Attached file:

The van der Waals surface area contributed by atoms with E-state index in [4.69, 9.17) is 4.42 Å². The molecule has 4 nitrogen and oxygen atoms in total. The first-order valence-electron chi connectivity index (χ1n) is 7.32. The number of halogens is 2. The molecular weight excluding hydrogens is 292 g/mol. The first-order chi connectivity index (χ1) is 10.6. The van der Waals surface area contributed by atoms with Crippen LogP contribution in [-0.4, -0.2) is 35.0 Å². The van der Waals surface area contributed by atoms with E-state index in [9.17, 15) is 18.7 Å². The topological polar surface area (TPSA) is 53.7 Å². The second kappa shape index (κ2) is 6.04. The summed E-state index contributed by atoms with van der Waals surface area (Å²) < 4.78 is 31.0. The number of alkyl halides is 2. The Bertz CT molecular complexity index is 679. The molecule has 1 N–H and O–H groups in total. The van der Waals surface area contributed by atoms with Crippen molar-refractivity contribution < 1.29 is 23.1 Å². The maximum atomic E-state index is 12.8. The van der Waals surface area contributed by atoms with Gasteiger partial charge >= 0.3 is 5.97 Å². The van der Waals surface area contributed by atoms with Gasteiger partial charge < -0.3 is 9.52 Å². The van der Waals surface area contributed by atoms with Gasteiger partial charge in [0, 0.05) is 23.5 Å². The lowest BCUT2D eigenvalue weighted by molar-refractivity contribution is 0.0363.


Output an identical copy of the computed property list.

The van der Waals surface area contributed by atoms with E-state index in [4.69, 9.17) is 4.42 Å². The molecule has 4 nitrogen and oxygen atoms in total. The first-order valence-electron chi connectivity index (χ1n) is 7.32. The number of halogens is 2. The molecular weight excluding hydrogens is 292 g/mol. The first-order chi connectivity index (χ1) is 10.6. The van der Waals surface area contributed by atoms with Crippen LogP contribution in [-0.4, -0.2) is 35.0 Å². The van der Waals surface area contributed by atoms with E-state index in [9.17, 15) is 18.7 Å². The topological polar surface area (TPSA) is 53.7 Å². The second kappa shape index (κ2) is 6.04. The summed E-state index contributed by atoms with van der Waals surface area (Å²) < 4.78 is 31.0. The number of alkyl halides is 2. The Bertz CT molecular complexity index is 679. The molecule has 1 N–H and O–H groups in total. The van der Waals surface area contributed by atoms with Crippen molar-refractivity contribution < 1.29 is 23.1 Å². The maximum atomic E-state index is 12.8. The van der Waals surface area contributed by atoms with Gasteiger partial charge >= 0.3 is 5.97 Å². The van der Waals surface area contributed by atoms with Gasteiger partial charge < -0.3 is 9.52 Å². The van der Waals surface area contributed by atoms with Gasteiger partial charge in [0, 0.05) is 23.5 Å². The lowest BCUT2D eigenvalue weighted by molar-refractivity contribution is 0.0363.